Age and Phonetic Context Effects in Children vs. Adults
In normal hearing adults, acoustic context influences perception of speech in a spectrally contrastive manner. The aim of this study is to investigate whether typically developing children, aged 5 through 6 and 7 through 9 years, demonstrate phonetic context effects in a manner and extent similar to adults. By comparing the childrens responses to those of adults aged 18 to 28 years, it will be determined if the childrens use of phonetic context is limited by maturity.
A total of 61 individuals participated in this study: 45 adults and 16 children. The participants listened to isolated vowels along the /?/ to /?/ acoustic continuum and indicated if they heard /?/ or /?/. They then listened to the same vowel continuum within a /d/-Vowel-/d/ syllable context and in a /b/-Vowel-/b/ syllable context. With each syllable presentation the participants identified the vowel sound that they heard. The participants responses were assessed for shifts in the vowel perceptual boundaries relative to consonant context.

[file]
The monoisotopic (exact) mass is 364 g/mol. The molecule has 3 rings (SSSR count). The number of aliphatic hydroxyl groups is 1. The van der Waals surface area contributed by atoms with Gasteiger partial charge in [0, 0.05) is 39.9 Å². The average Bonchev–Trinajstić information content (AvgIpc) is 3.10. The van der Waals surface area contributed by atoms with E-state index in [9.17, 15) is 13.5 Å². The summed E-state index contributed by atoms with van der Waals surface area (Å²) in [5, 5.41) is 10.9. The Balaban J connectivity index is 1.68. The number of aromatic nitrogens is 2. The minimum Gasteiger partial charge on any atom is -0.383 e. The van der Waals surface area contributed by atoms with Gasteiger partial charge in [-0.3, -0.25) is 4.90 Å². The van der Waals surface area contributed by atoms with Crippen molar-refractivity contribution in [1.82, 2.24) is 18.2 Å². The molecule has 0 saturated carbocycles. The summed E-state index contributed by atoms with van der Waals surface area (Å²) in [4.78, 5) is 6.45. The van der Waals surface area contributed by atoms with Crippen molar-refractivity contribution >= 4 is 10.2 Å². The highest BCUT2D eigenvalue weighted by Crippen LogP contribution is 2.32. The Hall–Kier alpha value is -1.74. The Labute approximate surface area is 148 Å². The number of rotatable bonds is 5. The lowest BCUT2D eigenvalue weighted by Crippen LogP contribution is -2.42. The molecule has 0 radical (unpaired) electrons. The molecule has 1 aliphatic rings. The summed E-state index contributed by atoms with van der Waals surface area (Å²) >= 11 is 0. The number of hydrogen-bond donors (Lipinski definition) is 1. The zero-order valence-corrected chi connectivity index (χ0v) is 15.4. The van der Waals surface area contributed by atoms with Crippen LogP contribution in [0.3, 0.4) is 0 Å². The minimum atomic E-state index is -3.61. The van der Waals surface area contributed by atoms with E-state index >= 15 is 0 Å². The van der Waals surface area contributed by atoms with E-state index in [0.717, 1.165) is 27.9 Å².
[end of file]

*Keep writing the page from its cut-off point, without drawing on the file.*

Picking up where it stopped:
The results indicated that the older children and the adults exhibited a context effect, but as a group, the younger children did not exhibit the effect. However, some of the younger children presented an effect that was consistent with the Older Children and Adults.
Advisor:Dr. Sheila Pratt; Dr. Lori Holt; Dr. John Durrant; Dr. Deborah Moncrieff
School:University of Pittsburgh
School Location:USA - Pennsylvania
Source Type:Master's Thesis
Keywords:communication science and disorders
Date of Publication:04/30/2009